Consistent with the findings in previous studies, maternal circulating PlGF levels were positively associated with birth weight (810). Furthermore, the observed positive correlation between maternal circulating PlGF and cord blood IGF-I could provide a mechanistic explanation in the positive association between maternal PlGF and birth weight, because IGF-I is a major fetal growth factor strongly predictive of birth weight (22, 29).

The implications of neonatal hormones for postnatal metabolic health consequences are largely unknown. We are aware of only a few studies—all on the associations of cord blood adipokines with adiposity measurements in infancy, childhood, or adolescence. Cord blood adiponectin has been positively correlated with adiposity in infants at 1 month (30), in children at 3 years (31), and in adolescents at 17 years of age (32). We did not observe any difference in cord blood HMW adiponectin between SGA infants with low and normal maternal PlGF. The findings on cord blood leptin have been less consistent: it has been positively associated with adiposity at the age of 1 month (19), but negatively associated with adiposity in childhood (age 3 or 8 years) and early adolescence (age 13 years) in project Viva (31, 33, 34), yet positively associated with adiposity in childhood (age 9 years) and no association in adolescence (age 17 years) in a UK birth cohort study (32). Therefore, it remains unclear what the implications of low cord blood leptin in SGA infants with low maternal circulating PlGF for postnatal metabolic health consequences. There is a need for more studies on the implications of cord blood hormones for postnatal metabolic health consequences.

Strengths and Limitations

The main strengths of the study are the prospective birth cohort with a relatively large number of SGA infants (n > 100), timely collection, and processing of blood specimens and high-quality biochemical assays. The main limitation is that we have only examined PlGF. One may speculate that if maternal PlGF is predictive of neonatal metabolic health biomarkers, other pro- and anti-angiogenic factors may also be useful and worth to be explored in future studies. The study was based on a Canadian birth cohort of largely White (Caucasian) subjects. More studies in other regions/populations are required to validate the generalizability of the findings to other populations.

Conclusion

Small for gestational age infants with low vs. normal maternal circulating PlGF levels at late gestation were characterized by greater decreases in cord blood IGF-I and leptin concentrations. Maternal circulating PlGF appears to be associated with neonatal metabolic health profile in SGA infants.

Ethics Statement

This study complies with the guidelines of the Declaration of Helsinki. The study was approved by the research ethics board of Sainte-Justine Hospital Research Center, University of Montreal. Written informed consent has been obtained from each study participant.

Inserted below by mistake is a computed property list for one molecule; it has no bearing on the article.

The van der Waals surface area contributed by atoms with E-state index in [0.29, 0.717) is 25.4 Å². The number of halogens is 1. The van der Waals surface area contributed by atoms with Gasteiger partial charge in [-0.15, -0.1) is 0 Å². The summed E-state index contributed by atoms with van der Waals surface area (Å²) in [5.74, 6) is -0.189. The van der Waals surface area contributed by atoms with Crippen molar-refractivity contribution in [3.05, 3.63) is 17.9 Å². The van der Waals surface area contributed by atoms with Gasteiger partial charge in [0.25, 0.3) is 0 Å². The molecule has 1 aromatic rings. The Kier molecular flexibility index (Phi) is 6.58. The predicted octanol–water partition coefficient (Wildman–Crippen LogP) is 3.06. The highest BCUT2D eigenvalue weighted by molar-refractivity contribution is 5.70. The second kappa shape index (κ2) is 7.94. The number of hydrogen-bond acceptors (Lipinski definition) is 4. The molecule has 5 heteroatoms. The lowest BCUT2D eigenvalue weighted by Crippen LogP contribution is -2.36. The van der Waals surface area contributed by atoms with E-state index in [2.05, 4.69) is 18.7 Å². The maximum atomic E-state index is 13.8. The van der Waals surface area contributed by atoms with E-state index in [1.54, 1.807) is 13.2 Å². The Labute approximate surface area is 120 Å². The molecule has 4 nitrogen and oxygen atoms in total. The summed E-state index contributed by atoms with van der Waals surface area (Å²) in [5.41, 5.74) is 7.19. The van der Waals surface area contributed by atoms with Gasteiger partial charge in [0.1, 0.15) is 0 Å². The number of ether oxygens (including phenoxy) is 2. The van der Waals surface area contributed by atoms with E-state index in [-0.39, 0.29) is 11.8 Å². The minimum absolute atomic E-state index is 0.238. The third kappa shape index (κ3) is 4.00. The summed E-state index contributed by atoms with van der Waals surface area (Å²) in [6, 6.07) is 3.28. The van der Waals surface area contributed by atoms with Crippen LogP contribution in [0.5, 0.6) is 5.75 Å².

Author Contributions

HH, Z-CL, AN, FA, LD, S-QW, HA, EB, IM, PJ, and WF contributed to study design and acquisition of research data. HH and Z-CL conducted the data analysis. HH drafted the manuscript. All authors contributed to improvements of the manuscript for important intellectual content and approved the final version for publication.

Conflict of Interest Statement

The authors declare that the research was conducted in the absence of any commercial or financial relationships that could be construed as a potential conflict of interest.

Acknowledgments

We would like to acknowledge the excellent professional work of research staff in the 3D birth cohort study in patient recruitment, follow-ups, data management, and biochemical assays.

Funding

This work was supported by research grants from the Canadian Institutes of Health Research (grant #151517 and #88413) and Natural Science Foundation of China (#81571451). The funders had no role in the conduct of the study, the analysis or interpretation of data, and the preparation, review, or approval of the manuscript.

Abbreviations

HMW, high-molecular weight; IGF-I, insulin-like growth factor-I; PlGF, placental growth factor; SGA, small for gestational age.

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Keywords: placental growth factor, small for gestational age, neonates, insulin, proinsulin, IGF-I, leptin, high-molecular-weight adiponectin

Citation: He H, Nuyt AM, Luo Z-C, Audibert F, Dubois L, Wei S-Q, Abenhaim HA, Bujold E, Marc I, Julien P and Fraser WD (2018) Maternal Circulating Placental Growth Factor and Neonatal Metabolic Health Biomarkers in Small for Gestational Age Infants. Front. Endocrinol. 9:198. doi: 10.3389/fendo.2018.00198

Received: 21 January 2018; Accepted: 10 April 2018;
Published: 25 April 2018

Edited by:

Radhika Muzumdar, University of Pittsburgh, United States

Reviewed by:

Eli Hershkovitz, Soroka Medical Center, Israel
Andrew Whatmore, University of Manchester, United Kingdom

Copyright: © 2018 He, Nuyt, Luo, Audibert, Dubois, Wei, Abenhaim, Bujold, Marc, Julien and Fraser. This is an open-access article distributed under the terms of the Creative Commons Attribution License (CC BY). The use, distribution or reproduction in other forums is permitted, provided the original author(s) and the copyright owner are credited and that the original publication in this journal is cited, in accordance with accepted academic practice. No use, distribution or reproduction is permitted which does not comply with these terms.

*Correspondence: Zhong-Cheng Luo, zcluo@lunenfeld.ca, luozhongcheng@xinhuamed.com.cn;
William D. Fraser, william.fraser@usherbrooke.ca